garden photography: the Birnam Oak

During November I want to see trees or leaves or anything found in a woodland environment

(this can include individual trees or leaves or woodland/forest views, fungi, wildlife or wildflowers – it can be of an autumnal flavour or anytime in the year, up to you)

Recently we visited Perthshire – country of the BIG trees. More of those to come. We stayed near Dunkeld and Birnam, small communities north of Perth and where the nearest amenities to our holiday let were. On our final day, not wanting to drive very far owing to a 7 hour drive the following day, we went for a walk around Birnam which has a Beatrix Potter garden and exhibition and a walk in Birnam woods to the Birnam Oak. Now, you may ask yourself, what is so interesting about this oak tree that it has its own walk?


No, not this one. This is a sycamore. Sycamores are non-native trees and this one is a mere youngster being only 300 years old. Home to 15 species of insects, sycamore produces a very white hardwood which doesn’t taint food so is excellent for chopping boards and rolling pins.


In Scotland it is often known as the Bumming tree on account of the bees who love the nectar produced in spring and the noise of their buzzing and humming.  A more gruesome note is that it was also used as a hanging tree, the Laird leaving the corpse to swing in the wind as a warning to others.


The Birnam Oak is old. A living relic of Birnam Wood a medieval forest that once grew alongside the banks of the River Tay. The wood was immortalised by Shakespeare in his play about Macbeth, King of Scotland. This oak has a massive girth of 7 metres (24 feet) and the first 3 metres (10 feet) are hollow. It is a rich habitat for insects and wildlife.  Although this tree is old it is not from the 11th century – the period Macbeth was set in – but it is one of the last trees of the famous wood which played a part in Shakespeare’s play.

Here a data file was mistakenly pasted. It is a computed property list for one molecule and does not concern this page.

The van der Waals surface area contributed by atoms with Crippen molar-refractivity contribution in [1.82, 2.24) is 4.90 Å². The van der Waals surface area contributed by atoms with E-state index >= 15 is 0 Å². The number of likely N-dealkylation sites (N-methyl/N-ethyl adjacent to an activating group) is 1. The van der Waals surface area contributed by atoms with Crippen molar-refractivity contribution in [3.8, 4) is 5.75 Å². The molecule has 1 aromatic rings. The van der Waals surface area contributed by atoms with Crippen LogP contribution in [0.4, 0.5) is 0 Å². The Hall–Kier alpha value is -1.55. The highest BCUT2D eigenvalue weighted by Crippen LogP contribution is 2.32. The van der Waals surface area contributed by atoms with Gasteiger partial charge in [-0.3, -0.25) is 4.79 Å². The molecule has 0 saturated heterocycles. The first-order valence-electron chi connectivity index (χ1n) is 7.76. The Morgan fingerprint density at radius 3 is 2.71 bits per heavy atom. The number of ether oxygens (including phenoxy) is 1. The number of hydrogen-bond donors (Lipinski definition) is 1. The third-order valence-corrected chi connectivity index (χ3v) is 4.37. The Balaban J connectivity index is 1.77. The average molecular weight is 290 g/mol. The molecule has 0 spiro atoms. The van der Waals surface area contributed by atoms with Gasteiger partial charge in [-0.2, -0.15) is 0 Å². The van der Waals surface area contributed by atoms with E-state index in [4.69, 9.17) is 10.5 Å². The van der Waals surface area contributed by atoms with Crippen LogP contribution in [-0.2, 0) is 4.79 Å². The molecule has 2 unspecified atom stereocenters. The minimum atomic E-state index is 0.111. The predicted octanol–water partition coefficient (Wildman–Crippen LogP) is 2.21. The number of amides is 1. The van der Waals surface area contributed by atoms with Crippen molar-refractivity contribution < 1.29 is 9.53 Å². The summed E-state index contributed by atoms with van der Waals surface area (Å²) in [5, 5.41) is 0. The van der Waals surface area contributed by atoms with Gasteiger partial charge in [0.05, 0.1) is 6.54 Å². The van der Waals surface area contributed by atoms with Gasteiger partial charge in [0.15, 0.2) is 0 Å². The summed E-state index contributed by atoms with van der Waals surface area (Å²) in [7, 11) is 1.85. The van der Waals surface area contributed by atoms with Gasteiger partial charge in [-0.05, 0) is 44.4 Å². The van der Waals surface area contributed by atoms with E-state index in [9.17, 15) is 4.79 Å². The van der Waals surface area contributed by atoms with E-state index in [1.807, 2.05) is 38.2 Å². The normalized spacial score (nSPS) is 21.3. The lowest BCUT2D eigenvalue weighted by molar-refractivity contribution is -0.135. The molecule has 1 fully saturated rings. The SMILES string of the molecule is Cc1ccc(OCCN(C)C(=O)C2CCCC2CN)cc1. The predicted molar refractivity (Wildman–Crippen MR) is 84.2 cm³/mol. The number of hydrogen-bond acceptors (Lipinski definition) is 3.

Macbeth, a general in the Scottish army, murders his way to the throne believing he is safe from defeat because of a prophecy made by three witches:

Be lion-mettled, proud, and take no care
Who chafes, who frets, or where conspirers are.
Macbeth shall never vanquish’d be until
Great Birnam Wood to high Dunsinane Hill
Shall come against him.

The witches prophecy, Act IV, Scene I, Macbeth

Because it is highly unlikely that a forest (Birnam Wood) will walk up the hill to his castle (Dunsinane Hill), Macbeth expresses great relief.


Tradition has it that Shakespeare was inspired to write the tragedy after he visited the area as an actor. Records show that a company of strolling actors were permitted to put on a play in Perth in 1589, but none of their names were listed.


For those of you who are wondering how on earth a wood moves up hill (and who have neither read or seen Macbeth)

Scene IV: In the country near Birnam Wood:

Malcolm, Macduff and their army are ready to invade Macbeth´s castle. Malcolm tells his men to camouflage themselves with branches from the trees in the forest.

“Let every soldier hew him down a bough
And bear’t before him; thereby shall we shadow
The numbers of our host and make discovery
Err in report of us.”

Scene V: A messenger arrives telling Macbeth that Birnam Woods is marching on Dunsinane.

So there you have it. A post combining trees and Shakespeare!

If you would like to join in with Garden Photography then please take a look at my Garden Photography Page. No complicated rules🙂

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31 thoughts on “garden photography: the Birnam Oak

  1. It’s good to see you mix literature and nature.

    Sycamores are native in Austin, where they spring up readily alongside and even in creeks. They’re among the tallest trees in the United States.

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